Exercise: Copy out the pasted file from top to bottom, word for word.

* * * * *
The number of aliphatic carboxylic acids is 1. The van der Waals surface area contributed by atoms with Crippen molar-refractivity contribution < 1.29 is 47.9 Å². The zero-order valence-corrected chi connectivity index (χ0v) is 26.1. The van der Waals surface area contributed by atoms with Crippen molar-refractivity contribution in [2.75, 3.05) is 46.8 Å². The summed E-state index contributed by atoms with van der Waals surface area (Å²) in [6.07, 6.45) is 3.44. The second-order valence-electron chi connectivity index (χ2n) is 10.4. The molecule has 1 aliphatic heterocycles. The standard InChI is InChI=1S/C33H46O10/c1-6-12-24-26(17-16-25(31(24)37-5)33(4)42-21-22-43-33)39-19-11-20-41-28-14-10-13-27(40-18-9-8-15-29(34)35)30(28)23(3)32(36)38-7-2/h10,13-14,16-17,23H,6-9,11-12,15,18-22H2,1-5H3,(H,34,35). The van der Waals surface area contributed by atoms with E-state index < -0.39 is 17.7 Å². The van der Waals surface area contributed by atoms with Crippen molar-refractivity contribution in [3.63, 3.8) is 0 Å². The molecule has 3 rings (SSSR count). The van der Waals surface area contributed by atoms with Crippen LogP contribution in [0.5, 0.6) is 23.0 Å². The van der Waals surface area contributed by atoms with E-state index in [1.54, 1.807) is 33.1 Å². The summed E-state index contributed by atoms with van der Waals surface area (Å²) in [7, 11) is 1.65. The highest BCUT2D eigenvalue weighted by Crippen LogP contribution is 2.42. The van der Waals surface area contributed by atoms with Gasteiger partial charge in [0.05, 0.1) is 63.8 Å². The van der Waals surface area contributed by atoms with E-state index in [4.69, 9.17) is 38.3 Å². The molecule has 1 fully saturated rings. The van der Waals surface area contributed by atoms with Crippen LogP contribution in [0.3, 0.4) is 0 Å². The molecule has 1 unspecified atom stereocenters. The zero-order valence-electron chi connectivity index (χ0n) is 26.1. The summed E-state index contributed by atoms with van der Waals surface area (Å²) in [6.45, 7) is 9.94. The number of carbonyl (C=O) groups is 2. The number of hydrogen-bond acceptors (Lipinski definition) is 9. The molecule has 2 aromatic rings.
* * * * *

The number of aliphatic carboxylic acids is 1. The van der Waals surface area contributed by atoms with Crippen molar-refractivity contribution < 1.29 is 47.9 Å². The zero-order valence-corrected chi connectivity index (χ0v) is 26.1. The van der Waals surface area contributed by atoms with Crippen molar-refractivity contribution in [2.75, 3.05) is 46.8 Å². The summed E-state index contributed by atoms with van der Waals surface area (Å²) in [6.07, 6.45) is 3.44. The second-order valence-electron chi connectivity index (χ2n) is 10.4. The molecule has 1 aliphatic heterocycles. The standard InChI is InChI=1S/C33H46O10/c1-6-12-24-26(17-16-25(31(24)37-5)33(4)42-21-22-43-33)39-19-11-20-41-28-14-10-13-27(40-18-9-8-15-29(34)35)30(28)23(3)32(36)38-7-2/h10,13-14,16-17,23H,6-9,11-12,15,18-22H2,1-5H3,(H,34,35). The van der Waals surface area contributed by atoms with E-state index < -0.39 is 17.7 Å². The van der Waals surface area contributed by atoms with Crippen molar-refractivity contribution in [3.63, 3.8) is 0 Å². The molecule has 3 rings (SSSR count). The van der Waals surface area contributed by atoms with Crippen LogP contribution in [0.5, 0.6) is 23.0 Å². The van der Waals surface area contributed by atoms with E-state index in [1.54, 1.807) is 33.1 Å². The summed E-state index contributed by atoms with van der Waals surface area (Å²) in [7, 11) is 1.65. The highest BCUT2D eigenvalue weighted by Crippen LogP contribution is 2.42. The van der Waals surface area contributed by atoms with Gasteiger partial charge in [0.05, 0.1) is 63.8 Å². The van der Waals surface area contributed by atoms with E-state index in [4.69, 9.17) is 38.3 Å². The molecule has 1 fully saturated rings. The van der Waals surface area contributed by atoms with Crippen LogP contribution in [0.3, 0.4) is 0 Å². The molecule has 1 unspecified atom stereocenters. The zero-order valence-electron chi connectivity index (χ0n) is 26.1. The summed E-state index contributed by atoms with van der Waals surface area (Å²) in [6.45, 7) is 9.94. The number of carbonyl (C=O) groups is 2. The number of hydrogen-bond acceptors (Lipinski definition) is 9. The molecule has 2 aromatic rings.